Thousands of police officers will receive public order training in the run-up to the COP26 climate change talks in November, Police Scotland have announced.
World leaders will gather in Glasgow for the UN summit to discuss emissions targets and climate finance.
About 10,000 officers from around the UK will police each day of COP26, making it one of the biggest operations of its kind in Britain.
Beforehand, 2,500 officers will receive specialist training that equips them to deal with spontaneous or planned public order or public safety situations, such as protests.
Police Scotland said it would take a human rights-based approach to policing any demonstrations during COP26, with de-escalation a key tactic.
A senior officer said the force was already engaging with protest groups about peaceful demonstrations.
Deputy Chief Constable Will Kerr said: “Police Scotland is a rights-based organisation that puts our values of integrity, fairness, respect, and a commitment to upholding human rights at the heart of everything we do.
“This means that we will protect the rights of people who wish to peacefully protest or counter-protest at COP26, balanced against the rights of the wider community.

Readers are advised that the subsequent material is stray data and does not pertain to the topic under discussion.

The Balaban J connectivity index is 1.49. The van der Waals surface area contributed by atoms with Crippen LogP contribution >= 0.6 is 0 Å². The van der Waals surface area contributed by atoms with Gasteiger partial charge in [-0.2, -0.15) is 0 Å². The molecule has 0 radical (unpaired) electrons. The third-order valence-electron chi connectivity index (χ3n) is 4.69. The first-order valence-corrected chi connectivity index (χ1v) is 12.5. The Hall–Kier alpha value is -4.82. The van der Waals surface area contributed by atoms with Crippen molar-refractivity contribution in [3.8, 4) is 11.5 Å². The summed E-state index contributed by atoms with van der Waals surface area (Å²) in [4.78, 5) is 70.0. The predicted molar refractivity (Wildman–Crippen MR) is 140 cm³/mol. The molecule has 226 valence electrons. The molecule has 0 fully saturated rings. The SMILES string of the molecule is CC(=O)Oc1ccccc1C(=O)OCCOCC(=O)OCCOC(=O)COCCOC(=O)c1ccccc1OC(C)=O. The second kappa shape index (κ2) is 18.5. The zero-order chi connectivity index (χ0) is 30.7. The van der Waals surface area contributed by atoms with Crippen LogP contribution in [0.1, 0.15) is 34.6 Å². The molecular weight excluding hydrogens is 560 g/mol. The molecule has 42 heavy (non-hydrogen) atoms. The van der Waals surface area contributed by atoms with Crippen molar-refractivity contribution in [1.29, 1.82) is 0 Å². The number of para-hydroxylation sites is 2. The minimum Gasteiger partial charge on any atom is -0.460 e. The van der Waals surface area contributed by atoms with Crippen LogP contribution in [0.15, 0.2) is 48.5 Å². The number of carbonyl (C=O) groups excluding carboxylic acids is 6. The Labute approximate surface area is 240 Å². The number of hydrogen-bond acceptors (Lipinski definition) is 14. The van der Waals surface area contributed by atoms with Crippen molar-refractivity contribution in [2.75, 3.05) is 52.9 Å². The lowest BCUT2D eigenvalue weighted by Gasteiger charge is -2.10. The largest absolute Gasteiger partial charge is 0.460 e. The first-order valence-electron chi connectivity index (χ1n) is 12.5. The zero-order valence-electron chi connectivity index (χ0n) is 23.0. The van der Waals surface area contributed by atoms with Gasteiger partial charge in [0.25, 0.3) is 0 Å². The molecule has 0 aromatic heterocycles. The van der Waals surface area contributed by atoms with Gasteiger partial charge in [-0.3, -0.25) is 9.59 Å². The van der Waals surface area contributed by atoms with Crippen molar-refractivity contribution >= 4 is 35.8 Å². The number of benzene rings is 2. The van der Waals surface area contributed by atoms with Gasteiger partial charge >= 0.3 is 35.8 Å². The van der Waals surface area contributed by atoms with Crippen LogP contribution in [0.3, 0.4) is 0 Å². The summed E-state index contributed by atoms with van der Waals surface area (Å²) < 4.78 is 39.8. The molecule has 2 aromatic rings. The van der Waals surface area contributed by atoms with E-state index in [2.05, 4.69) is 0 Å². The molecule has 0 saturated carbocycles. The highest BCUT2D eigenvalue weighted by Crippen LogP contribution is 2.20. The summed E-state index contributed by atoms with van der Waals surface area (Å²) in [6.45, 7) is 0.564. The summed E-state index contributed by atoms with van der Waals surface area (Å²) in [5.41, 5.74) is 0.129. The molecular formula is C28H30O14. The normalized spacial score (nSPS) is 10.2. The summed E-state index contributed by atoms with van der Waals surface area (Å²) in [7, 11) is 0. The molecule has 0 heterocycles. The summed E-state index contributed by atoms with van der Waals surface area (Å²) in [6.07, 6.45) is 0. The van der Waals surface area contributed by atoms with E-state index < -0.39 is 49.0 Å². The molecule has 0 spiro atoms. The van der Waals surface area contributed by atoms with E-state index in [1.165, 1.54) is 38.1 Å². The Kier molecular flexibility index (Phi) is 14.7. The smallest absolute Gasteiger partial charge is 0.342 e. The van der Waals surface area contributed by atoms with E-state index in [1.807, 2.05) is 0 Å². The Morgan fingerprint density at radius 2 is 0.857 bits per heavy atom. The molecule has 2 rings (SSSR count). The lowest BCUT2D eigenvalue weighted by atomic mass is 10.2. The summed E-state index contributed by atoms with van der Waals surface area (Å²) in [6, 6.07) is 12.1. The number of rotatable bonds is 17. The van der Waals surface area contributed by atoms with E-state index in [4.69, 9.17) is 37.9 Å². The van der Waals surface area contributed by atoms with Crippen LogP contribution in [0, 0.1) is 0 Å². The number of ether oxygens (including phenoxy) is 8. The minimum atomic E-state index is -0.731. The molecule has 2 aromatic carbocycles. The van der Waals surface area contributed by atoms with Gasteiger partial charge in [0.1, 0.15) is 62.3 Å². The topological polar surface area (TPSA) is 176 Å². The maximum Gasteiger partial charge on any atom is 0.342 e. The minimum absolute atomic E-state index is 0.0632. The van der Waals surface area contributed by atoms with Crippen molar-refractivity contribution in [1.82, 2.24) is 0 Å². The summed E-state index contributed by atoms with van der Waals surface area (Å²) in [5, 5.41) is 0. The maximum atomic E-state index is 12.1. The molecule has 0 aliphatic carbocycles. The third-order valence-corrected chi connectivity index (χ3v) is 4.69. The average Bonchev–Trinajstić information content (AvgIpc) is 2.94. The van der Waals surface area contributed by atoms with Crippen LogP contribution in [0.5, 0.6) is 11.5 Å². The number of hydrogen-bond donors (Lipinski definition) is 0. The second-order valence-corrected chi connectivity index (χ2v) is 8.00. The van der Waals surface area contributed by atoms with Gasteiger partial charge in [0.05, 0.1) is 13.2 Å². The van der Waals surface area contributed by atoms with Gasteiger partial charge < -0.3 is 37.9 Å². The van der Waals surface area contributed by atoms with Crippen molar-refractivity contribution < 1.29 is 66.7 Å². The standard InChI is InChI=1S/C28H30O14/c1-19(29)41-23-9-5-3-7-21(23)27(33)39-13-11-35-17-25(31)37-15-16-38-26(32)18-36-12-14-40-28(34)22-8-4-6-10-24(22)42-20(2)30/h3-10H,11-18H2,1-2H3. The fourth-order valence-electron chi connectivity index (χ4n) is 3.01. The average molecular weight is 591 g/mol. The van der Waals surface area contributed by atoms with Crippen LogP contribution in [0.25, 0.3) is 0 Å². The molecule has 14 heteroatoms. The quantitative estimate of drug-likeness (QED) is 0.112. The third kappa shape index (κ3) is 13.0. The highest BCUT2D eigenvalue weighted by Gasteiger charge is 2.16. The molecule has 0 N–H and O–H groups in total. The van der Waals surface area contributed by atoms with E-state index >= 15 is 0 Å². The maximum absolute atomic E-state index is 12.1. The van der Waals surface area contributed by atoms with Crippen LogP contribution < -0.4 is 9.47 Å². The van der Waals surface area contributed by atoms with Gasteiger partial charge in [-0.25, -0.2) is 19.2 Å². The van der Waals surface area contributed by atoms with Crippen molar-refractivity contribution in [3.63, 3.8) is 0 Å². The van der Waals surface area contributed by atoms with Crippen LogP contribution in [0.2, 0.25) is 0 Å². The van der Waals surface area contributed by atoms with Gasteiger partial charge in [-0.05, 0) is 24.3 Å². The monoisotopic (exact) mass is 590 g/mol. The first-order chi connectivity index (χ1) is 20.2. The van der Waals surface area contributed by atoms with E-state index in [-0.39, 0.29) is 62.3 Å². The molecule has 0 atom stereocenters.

“We will provide a proportionate policing response to any protests and are already engaging with known protest groups to ensure their rights to peaceful assembly and protest are met.”
He said Police Scotland was “unlikely” to deploy undercover officers, and if it did “the accountability regime in the use of those tactics” would be “incredibly and rightly onerous”.
Quan Nguyen, Scotland coordinator of the COP26 Coalition, which is organising protests in Glasgow on 6 November and elsewhere, said: “Protest and dissent are vital to a healthy democracy, and are how human rights and justice have always been won the world over.
“Without protest, the political will to act is just not there. The rights to protest, freedom of assembly and freedom of expression are protected rights which the police have a legal duty to defend.”
One activist yet to decide if they’ll be heading to Glasgow is Greta Thunberg. She has said she’ll only travel if it’s “considered safe and democratic” – including ensuring participants from poorer countries are fully vaccinated.
And asked if she believed Scotland was a world leader on climate change, as its government claims, Thunberg told the BBC: “No… I mean, there are some countries that do a bit more than certain others, but then if we look at it from a broader perspective then I think we can safely say there are no countries – at least in the global north – that are even doing close to what would be needed.”
The announcement comes as Extinction Rebellion protests in London enter their second week.
The demonstrators are targeting the City of London, where they say “the financial industry is bleeding the Earth dry” through fossil fuel finance.
The Metropolitan Police confirmed it spent more than £50m policing Extinction Rebellion protests in 2019 and 2020.